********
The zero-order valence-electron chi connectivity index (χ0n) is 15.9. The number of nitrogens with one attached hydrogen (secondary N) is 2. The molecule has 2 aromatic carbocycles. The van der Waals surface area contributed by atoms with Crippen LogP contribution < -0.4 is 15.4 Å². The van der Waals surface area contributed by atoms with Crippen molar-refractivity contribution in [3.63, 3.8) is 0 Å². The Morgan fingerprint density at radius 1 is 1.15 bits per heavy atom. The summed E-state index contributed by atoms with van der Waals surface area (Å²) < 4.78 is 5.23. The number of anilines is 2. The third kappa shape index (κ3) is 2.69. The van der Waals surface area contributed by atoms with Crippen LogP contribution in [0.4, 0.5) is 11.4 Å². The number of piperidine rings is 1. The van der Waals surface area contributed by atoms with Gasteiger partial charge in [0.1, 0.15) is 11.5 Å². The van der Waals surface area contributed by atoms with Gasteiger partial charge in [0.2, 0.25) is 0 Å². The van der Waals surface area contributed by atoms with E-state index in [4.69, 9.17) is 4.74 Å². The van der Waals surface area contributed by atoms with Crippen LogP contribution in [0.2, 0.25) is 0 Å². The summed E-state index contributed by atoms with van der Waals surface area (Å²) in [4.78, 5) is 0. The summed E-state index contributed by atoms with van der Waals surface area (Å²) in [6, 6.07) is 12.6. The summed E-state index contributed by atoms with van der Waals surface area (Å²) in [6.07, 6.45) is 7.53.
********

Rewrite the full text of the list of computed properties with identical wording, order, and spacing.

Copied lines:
The zero-order valence-electron chi connectivity index (χ0n) is 15.9. The number of nitrogens with one attached hydrogen (secondary N) is 2. The molecule has 2 aromatic carbocycles. The van der Waals surface area contributed by atoms with Crippen LogP contribution < -0.4 is 15.4 Å². The van der Waals surface area contributed by atoms with Crippen molar-refractivity contribution in [3.63, 3.8) is 0 Å². The Morgan fingerprint density at radius 1 is 1.15 bits per heavy atom. The summed E-state index contributed by atoms with van der Waals surface area (Å²) < 4.78 is 5.23. The number of anilines is 2. The third kappa shape index (κ3) is 2.69. The van der Waals surface area contributed by atoms with Crippen LogP contribution in [0.4, 0.5) is 11.4 Å². The number of piperidine rings is 1. The van der Waals surface area contributed by atoms with Gasteiger partial charge in [0.1, 0.15) is 11.5 Å². The van der Waals surface area contributed by atoms with Gasteiger partial charge in [0.2, 0.25) is 0 Å². The van der Waals surface area contributed by atoms with E-state index in [4.69, 9.17) is 4.74 Å². The van der Waals surface area contributed by atoms with Crippen LogP contribution in [0.2, 0.25) is 0 Å². The summed E-state index contributed by atoms with van der Waals surface area (Å²) in [4.78, 5) is 0. The summed E-state index contributed by atoms with van der Waals surface area (Å²) in [6, 6.07) is 12.6. The summed E-state index contributed by atoms with van der Waals surface area (Å²) in [6.07, 6.45) is 7.53.